There is a small risk of malignant transformation into a carcinoma ex-pleomorphic adenoma which is proportional to the time the lesion is in situ (1.5% in first 5 years, 9.5% after 15 years), thus excision is recommended in essentially all cases. Additional risk factors for malignancy include advanced age, large size, radiation therapy and recurrent tumors 2,6. In addition to carcinoma ex-pleomorphic adenoma, true malignant mixed tumors of the salivary glands usually arise from pre-existing pleomorphic adenomas 1,3. Metastasising pleomorphic adenoma is the third type of malignant mixed tumor of salivary glands and is the rarest. It presents with metastases to lung, bone and soft tissues despite having 'benign' histology 1.

When in the parotid gland consider:

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Article information

rID: 1893
Tag: parotid
Synonyms or Alternate Spellings:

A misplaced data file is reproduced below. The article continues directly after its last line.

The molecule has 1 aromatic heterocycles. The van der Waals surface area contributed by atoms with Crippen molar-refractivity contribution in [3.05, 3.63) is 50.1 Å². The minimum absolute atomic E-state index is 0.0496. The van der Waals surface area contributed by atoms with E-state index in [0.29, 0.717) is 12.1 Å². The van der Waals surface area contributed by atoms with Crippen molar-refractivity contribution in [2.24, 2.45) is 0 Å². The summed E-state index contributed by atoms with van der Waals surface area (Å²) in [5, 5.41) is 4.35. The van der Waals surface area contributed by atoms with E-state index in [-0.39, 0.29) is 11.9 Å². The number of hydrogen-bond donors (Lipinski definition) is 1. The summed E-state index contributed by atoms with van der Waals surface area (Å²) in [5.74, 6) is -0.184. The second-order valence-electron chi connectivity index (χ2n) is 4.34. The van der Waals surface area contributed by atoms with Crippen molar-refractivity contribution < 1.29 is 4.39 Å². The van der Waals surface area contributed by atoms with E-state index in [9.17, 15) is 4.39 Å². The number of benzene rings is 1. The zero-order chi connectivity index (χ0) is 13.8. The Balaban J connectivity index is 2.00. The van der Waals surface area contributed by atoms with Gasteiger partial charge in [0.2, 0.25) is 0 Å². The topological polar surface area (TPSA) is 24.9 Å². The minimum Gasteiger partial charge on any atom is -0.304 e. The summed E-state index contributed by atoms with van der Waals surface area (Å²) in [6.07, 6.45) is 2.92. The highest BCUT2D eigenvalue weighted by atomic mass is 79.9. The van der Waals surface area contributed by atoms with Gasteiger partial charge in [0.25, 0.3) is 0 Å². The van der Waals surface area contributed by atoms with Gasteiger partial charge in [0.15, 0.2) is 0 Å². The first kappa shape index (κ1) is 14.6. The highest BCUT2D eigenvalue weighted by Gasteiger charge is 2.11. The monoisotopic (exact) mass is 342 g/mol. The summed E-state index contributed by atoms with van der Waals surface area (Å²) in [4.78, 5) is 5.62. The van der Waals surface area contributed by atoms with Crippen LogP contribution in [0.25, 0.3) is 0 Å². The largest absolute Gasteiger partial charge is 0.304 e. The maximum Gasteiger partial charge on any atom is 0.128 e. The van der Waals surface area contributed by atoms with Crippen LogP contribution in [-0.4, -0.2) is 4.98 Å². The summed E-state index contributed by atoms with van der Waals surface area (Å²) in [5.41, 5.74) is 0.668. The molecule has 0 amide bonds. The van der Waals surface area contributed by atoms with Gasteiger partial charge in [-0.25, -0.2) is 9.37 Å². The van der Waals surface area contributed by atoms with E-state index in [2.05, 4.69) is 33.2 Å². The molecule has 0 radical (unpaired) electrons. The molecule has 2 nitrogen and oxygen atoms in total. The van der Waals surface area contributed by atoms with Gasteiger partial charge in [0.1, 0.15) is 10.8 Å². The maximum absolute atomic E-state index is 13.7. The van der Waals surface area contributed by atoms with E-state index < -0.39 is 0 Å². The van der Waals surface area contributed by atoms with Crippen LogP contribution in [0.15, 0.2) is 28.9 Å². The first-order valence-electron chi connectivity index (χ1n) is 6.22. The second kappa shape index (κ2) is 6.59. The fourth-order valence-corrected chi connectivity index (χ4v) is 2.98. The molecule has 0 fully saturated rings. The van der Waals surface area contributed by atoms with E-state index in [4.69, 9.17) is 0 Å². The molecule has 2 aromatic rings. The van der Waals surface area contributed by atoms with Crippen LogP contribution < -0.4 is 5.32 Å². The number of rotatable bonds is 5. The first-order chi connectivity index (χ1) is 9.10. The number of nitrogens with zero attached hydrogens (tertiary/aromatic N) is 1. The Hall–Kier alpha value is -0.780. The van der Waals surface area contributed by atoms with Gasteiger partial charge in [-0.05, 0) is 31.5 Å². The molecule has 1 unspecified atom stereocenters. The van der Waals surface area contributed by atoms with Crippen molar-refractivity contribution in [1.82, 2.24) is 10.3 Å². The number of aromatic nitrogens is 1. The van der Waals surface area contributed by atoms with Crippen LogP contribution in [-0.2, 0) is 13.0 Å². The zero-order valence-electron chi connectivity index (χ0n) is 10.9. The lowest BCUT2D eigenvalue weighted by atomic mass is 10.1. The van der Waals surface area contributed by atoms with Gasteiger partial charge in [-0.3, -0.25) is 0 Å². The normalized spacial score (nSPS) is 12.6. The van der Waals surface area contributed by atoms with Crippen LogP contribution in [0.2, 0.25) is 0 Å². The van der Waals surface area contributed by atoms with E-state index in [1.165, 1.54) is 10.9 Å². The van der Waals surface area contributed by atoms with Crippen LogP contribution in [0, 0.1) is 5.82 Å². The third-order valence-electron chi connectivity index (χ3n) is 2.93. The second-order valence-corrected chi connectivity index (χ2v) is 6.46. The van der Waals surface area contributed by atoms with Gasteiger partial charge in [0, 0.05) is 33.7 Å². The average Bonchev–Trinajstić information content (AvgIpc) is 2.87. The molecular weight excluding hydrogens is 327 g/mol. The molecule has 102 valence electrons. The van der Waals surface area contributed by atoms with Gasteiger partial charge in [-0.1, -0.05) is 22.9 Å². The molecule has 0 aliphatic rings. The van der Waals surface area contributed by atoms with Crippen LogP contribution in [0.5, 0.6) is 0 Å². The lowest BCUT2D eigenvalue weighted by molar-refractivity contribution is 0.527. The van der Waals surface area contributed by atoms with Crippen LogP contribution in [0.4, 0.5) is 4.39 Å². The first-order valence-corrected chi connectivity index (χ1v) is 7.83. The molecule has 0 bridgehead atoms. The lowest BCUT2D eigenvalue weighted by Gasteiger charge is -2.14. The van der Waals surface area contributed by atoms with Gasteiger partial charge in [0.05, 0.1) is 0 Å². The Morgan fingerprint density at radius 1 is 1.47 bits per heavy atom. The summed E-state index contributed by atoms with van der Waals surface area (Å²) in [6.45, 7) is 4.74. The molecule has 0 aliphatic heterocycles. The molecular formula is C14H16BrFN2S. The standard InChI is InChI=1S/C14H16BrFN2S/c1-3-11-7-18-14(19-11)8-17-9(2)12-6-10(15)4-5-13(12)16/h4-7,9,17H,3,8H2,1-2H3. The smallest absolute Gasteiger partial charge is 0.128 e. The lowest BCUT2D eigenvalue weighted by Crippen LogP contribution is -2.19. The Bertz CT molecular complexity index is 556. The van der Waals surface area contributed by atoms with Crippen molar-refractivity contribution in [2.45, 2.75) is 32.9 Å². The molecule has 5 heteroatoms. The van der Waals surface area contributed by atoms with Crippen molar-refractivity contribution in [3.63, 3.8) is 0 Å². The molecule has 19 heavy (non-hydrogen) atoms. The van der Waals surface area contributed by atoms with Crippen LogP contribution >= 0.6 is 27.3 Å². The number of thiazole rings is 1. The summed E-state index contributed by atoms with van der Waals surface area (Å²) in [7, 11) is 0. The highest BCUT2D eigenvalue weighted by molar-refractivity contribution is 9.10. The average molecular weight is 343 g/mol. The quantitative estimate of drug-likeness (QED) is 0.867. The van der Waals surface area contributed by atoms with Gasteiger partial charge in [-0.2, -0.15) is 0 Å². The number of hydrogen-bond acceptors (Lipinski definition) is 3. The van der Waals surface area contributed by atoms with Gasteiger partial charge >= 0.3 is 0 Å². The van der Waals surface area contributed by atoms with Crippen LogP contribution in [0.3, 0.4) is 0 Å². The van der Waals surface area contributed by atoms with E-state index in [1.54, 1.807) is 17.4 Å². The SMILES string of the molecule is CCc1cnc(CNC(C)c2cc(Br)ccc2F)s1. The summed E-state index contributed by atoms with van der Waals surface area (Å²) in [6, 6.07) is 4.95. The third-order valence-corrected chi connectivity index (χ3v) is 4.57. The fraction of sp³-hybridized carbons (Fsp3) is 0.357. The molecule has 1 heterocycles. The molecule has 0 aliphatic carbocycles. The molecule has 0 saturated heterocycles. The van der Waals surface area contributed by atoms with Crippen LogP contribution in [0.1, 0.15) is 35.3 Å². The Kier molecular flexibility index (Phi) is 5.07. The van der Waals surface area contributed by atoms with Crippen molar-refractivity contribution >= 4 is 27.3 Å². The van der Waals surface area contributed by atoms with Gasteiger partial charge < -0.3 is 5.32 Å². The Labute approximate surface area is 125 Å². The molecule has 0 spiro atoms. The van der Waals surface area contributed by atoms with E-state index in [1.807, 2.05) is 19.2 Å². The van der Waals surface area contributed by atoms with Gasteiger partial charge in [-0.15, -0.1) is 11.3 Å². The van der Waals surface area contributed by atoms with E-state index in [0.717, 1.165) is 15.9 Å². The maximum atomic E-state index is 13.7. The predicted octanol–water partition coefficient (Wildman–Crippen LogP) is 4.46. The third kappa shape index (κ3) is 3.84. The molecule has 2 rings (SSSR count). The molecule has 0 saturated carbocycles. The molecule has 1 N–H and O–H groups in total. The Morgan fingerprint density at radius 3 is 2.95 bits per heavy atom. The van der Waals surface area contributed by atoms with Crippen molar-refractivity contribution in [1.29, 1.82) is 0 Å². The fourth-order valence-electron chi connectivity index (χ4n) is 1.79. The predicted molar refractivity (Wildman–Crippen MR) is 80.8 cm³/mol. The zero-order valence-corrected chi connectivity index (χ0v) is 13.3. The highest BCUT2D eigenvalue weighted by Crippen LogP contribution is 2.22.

• Benign mixed tumour of parotid
  • Benign mixed tumour (BMT)
  • Benign mixed tumour of the parotid
  • Pleomorphic adenomas
  • Pleomorphic adenoma of salivary glands
  • Pleomorphic adenoma

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Cases and figures

  • Figure 1: frequency of salivary gland tumors
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  • Case 1: parotid
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  • Pleomorphic adeno...
    Figure 2: gross pathology
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  • Case 2: parotid - with tiny calcific foci
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  • Figure 3: FNA cytology: pap stain